Sauls of The Solway Plain
by John Slaughter
This article was originally published in the May 2006 edition of Soul Search, the journal of The Sole Society
I am grateful to Peter Ostle for drawing my attention to the impressive website of the Holme St Cuthbert History Group. The website features the past and present of the Solway Plain area of Cumbria, an area where Sauls were one of the prominent families. Peter has kindly given permission for the use in this article of material from both the website and other information he has provided. The website is located at www.solway.org.uk and is worth a visit.
The Greenrow Academy was founded in 1770 by John Drape and stood Bliterlees and Silloth on the site of what is now Stanwix Holiday Village. On the death of the founder John Drape in 1795, Joseph Saul, a member of a prominent local Quaker family, succeeded him. Joseph run the school for nearly fifty years until his death in 1842. During this time it attracted pupils from all parts of the British Isles and some from overseas. It is recorded that 135 boys attended he school in 1811, they being taught a range of subjects including English, Latin and other languages as well as Drawing, Mathematics, Geography, Navigation, Scripture and Astronomy. Fees were 25 guineas per year.
Joseph is remembered by a memorial in the church at Holme Cultram that records that “he imparted to thousands the benefit of a sound education and set before them a constant example of equanimity, integrity and love of truth.”
From the Quaker records we are able to establish that Joseph and his wife Elizabeth (nee Scott) had thirteen children of which three died as infants.
One of his sons, John, succeeded him, though his period of tenure was to prove shorter as John died in 1853 at the age of 48 years.
A recent discovery has also been made that an Isaac Saul operated a woollen mill at Beckfoot in the late 1700s and which was advertised for sale in the Carlisle Journal on 30 April 1803 and 9 May 1803. The advertisement reads
“WOOLLEN FACTORY AT BECKFOOT, ABBEYHOLME.
All the machinery for carding wool, spinning woollen yarn and weaving woollen cloth; and the utensils of the factory together with a stock of wool and woollen yarn; a waterwheel 12ft in diameter by 2ft wide; two carding engines (one of two and one of three cylinders) with necessary movements for uniting them with the water wheel; mechanism for a horse power with an horizontal wheel 16ft in diameter and though now applied to the carding engine, it could be applied to brewing or to a threshing machine; one teaser; two jacks; one Jennie; one warping mill; four common woollen looms; one broad woollen loom; with flies, gear, slaies, reels, machinery, etc.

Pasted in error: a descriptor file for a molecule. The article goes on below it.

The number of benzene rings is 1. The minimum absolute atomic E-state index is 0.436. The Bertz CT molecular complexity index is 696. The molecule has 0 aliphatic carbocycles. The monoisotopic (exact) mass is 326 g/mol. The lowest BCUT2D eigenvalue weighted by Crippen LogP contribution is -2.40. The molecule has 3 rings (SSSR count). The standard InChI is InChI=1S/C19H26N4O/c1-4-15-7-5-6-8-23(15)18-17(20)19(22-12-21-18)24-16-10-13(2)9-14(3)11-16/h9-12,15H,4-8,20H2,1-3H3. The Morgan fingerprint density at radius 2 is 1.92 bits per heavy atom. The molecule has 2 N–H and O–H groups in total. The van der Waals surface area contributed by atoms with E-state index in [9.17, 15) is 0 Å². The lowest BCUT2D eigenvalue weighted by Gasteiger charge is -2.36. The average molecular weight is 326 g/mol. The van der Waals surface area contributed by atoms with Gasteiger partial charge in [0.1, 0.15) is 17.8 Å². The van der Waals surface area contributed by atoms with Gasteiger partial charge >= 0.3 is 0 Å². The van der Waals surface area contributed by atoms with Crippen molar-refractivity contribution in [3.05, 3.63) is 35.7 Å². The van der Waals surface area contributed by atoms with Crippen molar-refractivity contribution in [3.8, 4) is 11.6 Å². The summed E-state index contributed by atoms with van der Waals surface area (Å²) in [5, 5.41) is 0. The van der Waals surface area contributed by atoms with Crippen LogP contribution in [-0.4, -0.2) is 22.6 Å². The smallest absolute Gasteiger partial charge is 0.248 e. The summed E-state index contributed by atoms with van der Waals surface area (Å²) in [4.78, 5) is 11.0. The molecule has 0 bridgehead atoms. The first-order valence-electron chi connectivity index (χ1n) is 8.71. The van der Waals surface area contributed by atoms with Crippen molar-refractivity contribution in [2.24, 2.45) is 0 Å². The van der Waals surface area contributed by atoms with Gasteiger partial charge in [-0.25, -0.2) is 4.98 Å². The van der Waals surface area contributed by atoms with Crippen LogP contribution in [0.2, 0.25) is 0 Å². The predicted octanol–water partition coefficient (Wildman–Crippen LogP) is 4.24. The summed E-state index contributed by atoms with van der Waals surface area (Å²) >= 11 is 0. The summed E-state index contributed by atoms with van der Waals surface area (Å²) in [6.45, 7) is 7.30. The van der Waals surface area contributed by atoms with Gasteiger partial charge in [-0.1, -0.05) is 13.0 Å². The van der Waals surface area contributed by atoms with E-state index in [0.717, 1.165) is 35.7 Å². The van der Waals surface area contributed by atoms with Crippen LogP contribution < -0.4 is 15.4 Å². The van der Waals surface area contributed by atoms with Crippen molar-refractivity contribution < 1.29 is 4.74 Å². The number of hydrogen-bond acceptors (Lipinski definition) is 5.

Advertised for sale by Isaac Saul of Beckfoot, the owner.”
Mr G.W. Oxley of the Cumbria Industrial History Society has commented that such woollen mills were not uncommon in the area during the 18th century. There were mills in Wigton, Caldbeck and at Willowholme, Carlisle. They were fairly small scale operations and would not employ many people. The farmers would take their fleeces to the mill. Sometimes they just paid the mill owner to spin the wool and then took the yarn to sell themselves to shops or weavers. However, judging by the list of equipment, he thinks the Beckfoot mill would have done the complete job from fleece to woven cloth. He thinks there must have been a substantial dam and mill pond. This would fill up during the night and would then provide an adequate supply of water for the working day.
The most likely candidate for mill owner is an Isaac Saul born at Beckfoot on 21 March 1763 the son of John Saul and Mary Wilkinson. In his father’s will Isaac was left the dwelling house at Beckfoot and the household goods. He married Martha Barnes on 5 February 1787 but we have found no evidence that they had issue. Isaac died at Beckfoot on 4 August 1811 at the age of 48 years.
If our identifications of Isaac and Joseph, the schoolmaster, are correct they were first cousins.
Return to The Sole Society Home Page